Before leaving England Manny, with many other knights, is said to have taken the 'Vow of the Heron,' at the instance of the fugitive Robert of Artois, undertaking to burn a town held by Godemar de Fay (Wright, Political Songs, i. 13). Froissart's version is that he bound himself to be the first to enter France and take a town or castle. Immediately after the defiance of the French king in 1339 he rode hastily, says Froissart, with only forty lances, through Brabant and Hainault, and entering France took a castle called Thun l'Evéque, in which he left a garrison under his brother, Gilles Grignart, who was slain next year before Cambray. After which he returned to Edward at Malines (Froissart, ed. Lettenhove, ii. 487-93, iii. 83). He took part in all the operations of the campaign and returned to England with the king in February 1340 (ib. iii. 8, 9, 12, 27, 53, 71). In June he is said by Froissart to have eclipsed all his companions in valour at Sluys; he was present at the siege of Tournay in August, and joined in wasting the surrounding country (ib. iii. 197, 235 ; Beltz, p. 113 n.) Manny accompanied the king when he 'stole home' to surprise his ministers on 30 Nov. (Murimuth, p. 116). He is said to have taken part in the Scottish campaign of (Froissart, iii. 428, 464).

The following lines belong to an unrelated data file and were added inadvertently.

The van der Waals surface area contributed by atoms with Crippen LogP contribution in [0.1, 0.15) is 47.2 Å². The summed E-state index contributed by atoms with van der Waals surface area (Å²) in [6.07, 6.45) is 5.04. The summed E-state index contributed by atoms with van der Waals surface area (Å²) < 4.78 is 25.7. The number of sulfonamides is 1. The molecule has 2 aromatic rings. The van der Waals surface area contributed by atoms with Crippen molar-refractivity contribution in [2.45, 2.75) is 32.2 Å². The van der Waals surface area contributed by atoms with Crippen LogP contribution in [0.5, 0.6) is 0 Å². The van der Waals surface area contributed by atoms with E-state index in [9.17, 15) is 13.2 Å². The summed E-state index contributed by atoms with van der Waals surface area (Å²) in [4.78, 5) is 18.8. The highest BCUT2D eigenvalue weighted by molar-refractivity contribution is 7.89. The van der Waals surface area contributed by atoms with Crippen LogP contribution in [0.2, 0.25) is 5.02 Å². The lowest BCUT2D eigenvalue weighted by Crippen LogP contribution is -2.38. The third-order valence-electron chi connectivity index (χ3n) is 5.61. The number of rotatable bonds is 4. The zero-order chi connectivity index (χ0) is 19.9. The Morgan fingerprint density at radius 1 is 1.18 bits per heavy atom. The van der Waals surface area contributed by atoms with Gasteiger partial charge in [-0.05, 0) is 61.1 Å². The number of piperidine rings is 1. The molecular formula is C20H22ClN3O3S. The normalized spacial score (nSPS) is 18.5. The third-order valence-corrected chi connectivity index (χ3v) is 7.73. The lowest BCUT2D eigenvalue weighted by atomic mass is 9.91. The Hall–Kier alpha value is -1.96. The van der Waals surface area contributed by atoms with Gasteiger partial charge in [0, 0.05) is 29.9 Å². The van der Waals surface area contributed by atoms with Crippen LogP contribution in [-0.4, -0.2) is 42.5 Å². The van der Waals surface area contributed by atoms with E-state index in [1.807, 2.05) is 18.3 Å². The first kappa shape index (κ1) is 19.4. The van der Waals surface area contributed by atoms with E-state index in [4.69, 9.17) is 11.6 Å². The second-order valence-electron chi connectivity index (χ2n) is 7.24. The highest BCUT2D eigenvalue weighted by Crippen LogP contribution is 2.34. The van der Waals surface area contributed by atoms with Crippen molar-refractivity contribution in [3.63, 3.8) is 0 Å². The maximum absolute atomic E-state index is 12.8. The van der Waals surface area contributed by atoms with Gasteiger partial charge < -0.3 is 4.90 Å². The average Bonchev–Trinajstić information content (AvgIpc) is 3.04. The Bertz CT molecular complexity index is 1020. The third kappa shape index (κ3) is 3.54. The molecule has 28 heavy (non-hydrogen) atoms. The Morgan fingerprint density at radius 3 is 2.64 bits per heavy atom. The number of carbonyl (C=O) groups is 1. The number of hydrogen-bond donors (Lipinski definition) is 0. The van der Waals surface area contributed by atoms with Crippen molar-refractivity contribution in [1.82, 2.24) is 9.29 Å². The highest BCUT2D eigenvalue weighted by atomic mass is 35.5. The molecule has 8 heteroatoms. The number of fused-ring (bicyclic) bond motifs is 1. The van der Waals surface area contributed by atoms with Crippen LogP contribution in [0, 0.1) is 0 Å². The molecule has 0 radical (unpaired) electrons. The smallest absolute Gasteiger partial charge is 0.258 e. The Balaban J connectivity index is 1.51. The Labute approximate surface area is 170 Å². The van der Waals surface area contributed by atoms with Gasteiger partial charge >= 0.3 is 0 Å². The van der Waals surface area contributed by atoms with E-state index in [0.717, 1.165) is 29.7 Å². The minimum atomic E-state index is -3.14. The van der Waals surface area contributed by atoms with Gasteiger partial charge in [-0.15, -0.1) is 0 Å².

Early in 1 342 Edward sent him to Brittany to help the heroic Countess of Montfort against Charles of Blois, empowering him to receive and keep towns and castles belonging to the Duke of Brittany (Murimuth, p. 125; Fœdera, ii. 1181, 1189). Froissart gives a glowing description of his valour and deeds of chivalrous daring, in the relief of the countess at Hennebon, in a naval victory over Louis of Spain at Quimperlé, and in the siege and defence of several Breton towns and castles (iv. 38,44-50, 54-6, 70-96, 102-9, 147-79). Murimuth says that after making a truce with Charles of Blois early in July, subject to the king's consent, he returned to England, and that Edward, not approving of the truce, sent the Earl of Northampton to Brittany (cf. Fœdera, ii. 1205). Froissart speaks of Manny as present with Edward in Brittany in the later months of the year (iv. 192-7, 447). In June 1345 he was sent to Gascony with the Earl of Derby, as one of the two marshals who had command of the vanguard, according to Froissart, who largely ascribes to Manny the success of the two brilliant campaigns in which fifty or sixty towns and castles were captured (Murimuth, pp. 189, 248 ; Avesbury, p. 356 ; Baker, p. 77 ; Froissart, iv. 214-372, v. 89-96). Froissart (v. 97-108) has a circumstantial story relating how, on hearing of the victory at Crecy, Manny obtained from the Duke of Normandy, son of King Philip, then besieging Aiguillon, a safe-conduct to go to the English king by land, but was arrested at Orleans, taken to Paris and thrown into the Chatelet, whence he was only released on the indignant remonstrance of the Duke of Normandy with his father. But the siege of Aiguillon was raised six days before Crecy, and Derby in a despatch preserved by Avesbury (p. 372) simply says that on 12 Sept. Sir Walter, in spite of a safe-conduct, was attacked near St. Jean d'Angely in Saintonge, that while his escort was captured and thrown into prison in that town, he himself escaped with difficulty. Derby, who was on his march to Poictiers, at once took St. Jean and released Manny's men. If we could credit Froissart (v. 143, 195-6), Edward entrusted the siege of Calais to him, placing the Earl of Warwick and Sir Ralph Stafford under his orders, and he induced the king to limit his vengeance, though he failed to save Eustache de St. Pierre and his companions (ib. pp. 198-210, 213-15). Avesbury (pp. 392, 396) only tells us that he was one of the five English representatives in the negotiations with the king of France during the last week of July, and that after Calais had fallen he with seven others concluded the truce of 28 Sept.